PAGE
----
Understanding Obesity in the 21st Century
Why that 'magic pill' is so hard to find
Obesity is now a major problem in the developed Western world. With the 'eat on the run' lifestyle chosen by some people and others preferring 'convenience foods', people are choosing to eat calorie packed easy meals. There has been a trend towards obesity over the last 20 years but little has been done to counteract this until now. With the realisation that obesity is reaching epidemic proportions, the government and public health bodies are finally acting. Supermarkets are encouraged to clearly display calorie, salt and fat content of their foods and children are being encouraged to eat healthily and exercise more. It is becoming evident that obesity is not just a problem of the Western world as developing countries, as they advance, encounter many of the problems suffered by industrialised countries, including obesity.
Everyone as an individual will respond differently to exercise, diets and what foods they consume. The body is an incredibly complex and intricate machine that is unique to every individual, after all we are genetically different. Some people may be programmed genetically to store excess fat rather than use it. This is an example of the 'Thrifty Gene Hypothesis', where a gene will give a nutritional advantage during times of poor nutrition and little food, enabling the body to store excess fat for times of hardship. In this day and age however, times of hardship are over for many people and so the ability to store excess fat has now become detrimental.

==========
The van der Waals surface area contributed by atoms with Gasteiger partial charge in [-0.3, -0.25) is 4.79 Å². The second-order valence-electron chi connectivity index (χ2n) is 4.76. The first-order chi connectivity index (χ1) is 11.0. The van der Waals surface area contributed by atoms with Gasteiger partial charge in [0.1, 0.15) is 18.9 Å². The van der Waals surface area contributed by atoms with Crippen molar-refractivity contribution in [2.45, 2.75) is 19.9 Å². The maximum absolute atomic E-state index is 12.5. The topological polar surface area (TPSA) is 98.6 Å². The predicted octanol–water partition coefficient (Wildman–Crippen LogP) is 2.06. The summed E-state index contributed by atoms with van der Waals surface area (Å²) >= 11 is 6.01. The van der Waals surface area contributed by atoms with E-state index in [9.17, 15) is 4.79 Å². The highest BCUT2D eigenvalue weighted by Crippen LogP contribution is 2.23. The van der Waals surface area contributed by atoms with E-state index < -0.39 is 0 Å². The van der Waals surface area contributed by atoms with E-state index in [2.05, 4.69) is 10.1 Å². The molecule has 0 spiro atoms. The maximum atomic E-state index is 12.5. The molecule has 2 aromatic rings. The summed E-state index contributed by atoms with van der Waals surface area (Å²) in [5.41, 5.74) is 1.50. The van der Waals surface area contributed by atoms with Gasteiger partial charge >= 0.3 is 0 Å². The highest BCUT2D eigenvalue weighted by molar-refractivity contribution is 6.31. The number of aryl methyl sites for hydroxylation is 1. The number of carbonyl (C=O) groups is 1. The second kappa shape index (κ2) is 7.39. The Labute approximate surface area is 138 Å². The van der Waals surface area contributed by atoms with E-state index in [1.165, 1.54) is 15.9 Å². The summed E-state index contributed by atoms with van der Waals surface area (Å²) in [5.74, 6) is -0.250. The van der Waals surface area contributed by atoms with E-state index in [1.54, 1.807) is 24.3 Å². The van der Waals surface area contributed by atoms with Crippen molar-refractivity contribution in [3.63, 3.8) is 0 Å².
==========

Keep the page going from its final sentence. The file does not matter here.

The aim of this website is to explore how our understanding of appetite regulation and obesity has developed and how we have come to understand the complex mechanisms that relay information regarding the body's nutritional status. For example, the fat cell is no longer thought of as a lowly fat storage molecule but is a regulator of appetite in itself. Obviously the perfect scenario to end obesity would be that elusive 'magic pill', but the search for an effective anti-obesity drug is still very much active. Past drugs have proved unsatisfactory due to side effects affecting other physiological systems, emphasising the extensive interactions between the various pathways that control appetite. In 2006, however, the anti-obesity drug Acomplia was made available for prescription which proved highly successful in clinical trials. Perhaps the difficulty in identifying an anti-obesity drug stems from the neural complexity of the brain and the incomplete knowledge that we currently have regarding how the various neural circuits and signalling molecules interact. For example another recently identified property of the adiposity signal leptin is its ability to re-wire neuronal projections in the hypothalamic arcuate nucleus.
To begin our discussion please click the link below to obtain an overview of what obesity is and why being obese is unhealthy. Throughout this website please follow the links at the bottom of the page which will lead you through the site.
What is obesity and why is it bad?